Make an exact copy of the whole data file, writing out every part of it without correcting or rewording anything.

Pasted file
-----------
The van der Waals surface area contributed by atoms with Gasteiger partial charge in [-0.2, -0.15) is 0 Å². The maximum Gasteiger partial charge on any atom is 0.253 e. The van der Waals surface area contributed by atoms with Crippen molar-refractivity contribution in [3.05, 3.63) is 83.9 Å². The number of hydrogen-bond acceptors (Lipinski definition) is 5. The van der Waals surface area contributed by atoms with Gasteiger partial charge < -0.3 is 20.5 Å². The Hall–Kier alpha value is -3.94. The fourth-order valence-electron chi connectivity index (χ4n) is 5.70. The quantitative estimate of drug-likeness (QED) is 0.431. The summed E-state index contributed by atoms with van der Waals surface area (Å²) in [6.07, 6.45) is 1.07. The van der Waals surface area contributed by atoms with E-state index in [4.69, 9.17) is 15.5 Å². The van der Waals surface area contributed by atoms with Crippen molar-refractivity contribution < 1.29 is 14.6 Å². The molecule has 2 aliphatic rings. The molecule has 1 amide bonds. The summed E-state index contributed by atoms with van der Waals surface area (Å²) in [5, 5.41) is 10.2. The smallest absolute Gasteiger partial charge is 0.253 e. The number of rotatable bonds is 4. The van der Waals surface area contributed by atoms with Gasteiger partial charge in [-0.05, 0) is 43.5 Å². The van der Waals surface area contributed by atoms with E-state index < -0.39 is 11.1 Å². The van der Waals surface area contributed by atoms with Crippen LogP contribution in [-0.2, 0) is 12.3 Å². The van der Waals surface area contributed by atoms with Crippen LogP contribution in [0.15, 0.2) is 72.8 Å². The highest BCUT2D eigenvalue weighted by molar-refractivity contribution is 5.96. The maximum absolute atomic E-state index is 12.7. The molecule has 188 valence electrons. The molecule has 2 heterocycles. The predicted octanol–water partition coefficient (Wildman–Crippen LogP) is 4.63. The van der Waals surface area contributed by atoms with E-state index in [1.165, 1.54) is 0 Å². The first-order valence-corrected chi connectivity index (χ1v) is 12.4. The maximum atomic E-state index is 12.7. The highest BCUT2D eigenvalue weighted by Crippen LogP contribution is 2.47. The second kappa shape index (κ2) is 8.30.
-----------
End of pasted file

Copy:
The van der Waals surface area contributed by atoms with Gasteiger partial charge in [-0.2, -0.15) is 0 Å². The maximum Gasteiger partial charge on any atom is 0.253 e. The van der Waals surface area contributed by atoms with Crippen molar-refractivity contribution in [3.05, 3.63) is 83.9 Å². The number of hydrogen-bond acceptors (Lipinski definition) is 5. The van der Waals surface area contributed by atoms with Gasteiger partial charge < -0.3 is 20.5 Å². The Hall–Kier alpha value is -3.94. The fourth-order valence-electron chi connectivity index (χ4n) is 5.70. The quantitative estimate of drug-likeness (QED) is 0.431. The summed E-state index contributed by atoms with van der Waals surface area (Å²) in [6.07, 6.45) is 1.07. The van der Waals surface area contributed by atoms with E-state index in [4.69, 9.17) is 15.5 Å². The van der Waals surface area contributed by atoms with Crippen molar-refractivity contribution < 1.29 is 14.6 Å². The molecule has 2 aliphatic rings. The molecule has 1 amide bonds. The summed E-state index contributed by atoms with van der Waals surface area (Å²) in [5, 5.41) is 10.2. The smallest absolute Gasteiger partial charge is 0.253 e. The number of rotatable bonds is 4. The van der Waals surface area contributed by atoms with Gasteiger partial charge in [-0.05, 0) is 43.5 Å². The van der Waals surface area contributed by atoms with E-state index < -0.39 is 11.1 Å². The van der Waals surface area contributed by atoms with Crippen LogP contribution in [-0.2, 0) is 12.3 Å². The van der Waals surface area contributed by atoms with Crippen LogP contribution in [0.15, 0.2) is 72.8 Å². The highest BCUT2D eigenvalue weighted by molar-refractivity contribution is 5.96. The maximum absolute atomic E-state index is 12.7. The molecule has 188 valence electrons. The molecule has 2 heterocycles. The predicted octanol–water partition coefficient (Wildman–Crippen LogP) is 4.63. The van der Waals surface area contributed by atoms with E-state index in [1.165, 1.54) is 0 Å². The first-order valence-corrected chi connectivity index (χ1v) is 12.4. The maximum atomic E-state index is 12.7. The highest BCUT2D eigenvalue weighted by Crippen LogP contribution is 2.47. The second kappa shape index (κ2) is 8.30.